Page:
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Court News Ohio

Tenth District Court of Appeals: No Invasion of Privacy with Inmate Medical Records Release

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The Tenth District Court of Appeals Ruled the State is Not Liable for Release of Inmates’ Medical Records.

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The Tenth District Court of Appeals Ruled the State is Not Liable for Release of Inmates’ Medical Records.

Though part of their case will go back to the Ohio Court of Claims, a group of Mansfield Correctional Institution inmates who sued the state for invasion of privacy will still not be entitled to any money.

Ten men, six who are HIV-positive and four with other chronic ailments requiring ongoing care, filed separate lawsuits against the Ohio Department of Rehabilitation and Correction (ODRC) in the Court of Claims. Each claimed a fellow inmate got their medical records out of the trash and passed around the information to other inmates. In its review of the Court of Claims’ August 2012 decision, a three-judge panel of the Tenth District Court of Appeals upheld that the release of the medical information did not meet the standard to receive monetary damages for breach of patient confidentiality that was created by the 1999 Ohio Supreme Court case Biddle v. Warren General Hospital where patient records were intentionally disclosed.

In the appeals court decision, Judge Joseph Vukovich, sitting by assignment, acknowledged the plaintiffs’ concern about the prison environment presenting special problems when it comes to protecting medical information.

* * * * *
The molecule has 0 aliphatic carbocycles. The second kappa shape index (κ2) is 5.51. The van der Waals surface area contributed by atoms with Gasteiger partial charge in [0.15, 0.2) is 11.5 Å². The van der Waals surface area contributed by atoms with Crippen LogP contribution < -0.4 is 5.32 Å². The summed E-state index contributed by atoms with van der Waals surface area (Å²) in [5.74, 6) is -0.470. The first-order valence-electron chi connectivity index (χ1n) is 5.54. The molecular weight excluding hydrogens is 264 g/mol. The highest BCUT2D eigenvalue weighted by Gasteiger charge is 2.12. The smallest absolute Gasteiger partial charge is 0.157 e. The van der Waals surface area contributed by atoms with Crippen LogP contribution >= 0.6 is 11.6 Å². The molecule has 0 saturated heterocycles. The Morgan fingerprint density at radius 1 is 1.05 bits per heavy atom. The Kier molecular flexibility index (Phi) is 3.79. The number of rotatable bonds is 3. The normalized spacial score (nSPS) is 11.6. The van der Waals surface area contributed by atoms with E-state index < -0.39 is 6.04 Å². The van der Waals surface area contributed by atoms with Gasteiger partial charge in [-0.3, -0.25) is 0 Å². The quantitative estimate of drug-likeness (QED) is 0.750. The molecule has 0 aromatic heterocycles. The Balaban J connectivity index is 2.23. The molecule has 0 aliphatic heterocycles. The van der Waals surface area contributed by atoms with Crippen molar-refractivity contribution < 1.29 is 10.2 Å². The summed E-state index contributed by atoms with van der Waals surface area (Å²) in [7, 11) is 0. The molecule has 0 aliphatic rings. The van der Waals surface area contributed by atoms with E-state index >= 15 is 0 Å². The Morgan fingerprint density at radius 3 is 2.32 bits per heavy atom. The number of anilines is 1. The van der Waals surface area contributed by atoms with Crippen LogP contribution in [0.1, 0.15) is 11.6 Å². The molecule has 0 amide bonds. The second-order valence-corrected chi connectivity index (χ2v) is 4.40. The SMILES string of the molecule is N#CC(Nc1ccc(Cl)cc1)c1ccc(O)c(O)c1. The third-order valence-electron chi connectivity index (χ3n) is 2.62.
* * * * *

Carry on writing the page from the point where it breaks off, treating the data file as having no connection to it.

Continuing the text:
“We do not accept, however, counsel's outcome-based proposition that any institutional failure to fully anticipate and forestall this sort of inmate conduct represents actionable conduct under Biddle. Without precluding that an inadvertent disclosure might, under different facts, fulfill the elements of Biddle, the present case does not,” Judge Vukovich wrote.

Judge Vukovich went on to state the Court of Claims was correct in finding the case fell under discretionary immunity: “The present case … does, in fact, fall under discretionary immunity because the institution's fundamental choice at an executive level to implement, or as the case may be not implement, a more comprehensive medical trash disposal policy constitutes a basic planning function and [is] characterized by the exercise of a high degree of official judgment or discretion. There is no assertion of specific negligence on [employee’s] part, or any other specific institutional staff member. Comprehensively stated, in this instance institutional policy was strictly followed, albeit with bad results.”

The appeals court did send part of the lawsuit back to the Court of Claims “to modify its judgments accordingly” for improperly granting summary judgment to the ODRC after ruling the state court had no jurisdiction over a general constitutional claim. Judge Vukovich added, “Because a grant of summary judgment is a disposition on the merits, it is inconsistent with a lack of jurisdiction in the court issuing such a judgment. Once it decided that it lacked jurisdiction over this aspect of the inmates’ complaints, the only course open to the Court of Claims was to dismiss the claims without prejudice.”

Judges William Klatt and Lisa Sadler agreed with the ruling.

Scott v. Ohio Dept. of Rehab. & Corr., 2013-Ohio-4383
Opinion: http://sc.ohio.gov/rod/docs/pdf/10/2013/2013-ohio-4383.pdf
Appeal From: Ohio Court of Claims
Judgment Appealed From Is: Affirmed in part, reversed in part, and remanded
Date of Judgment Entry on Appeal: October 3, 2013

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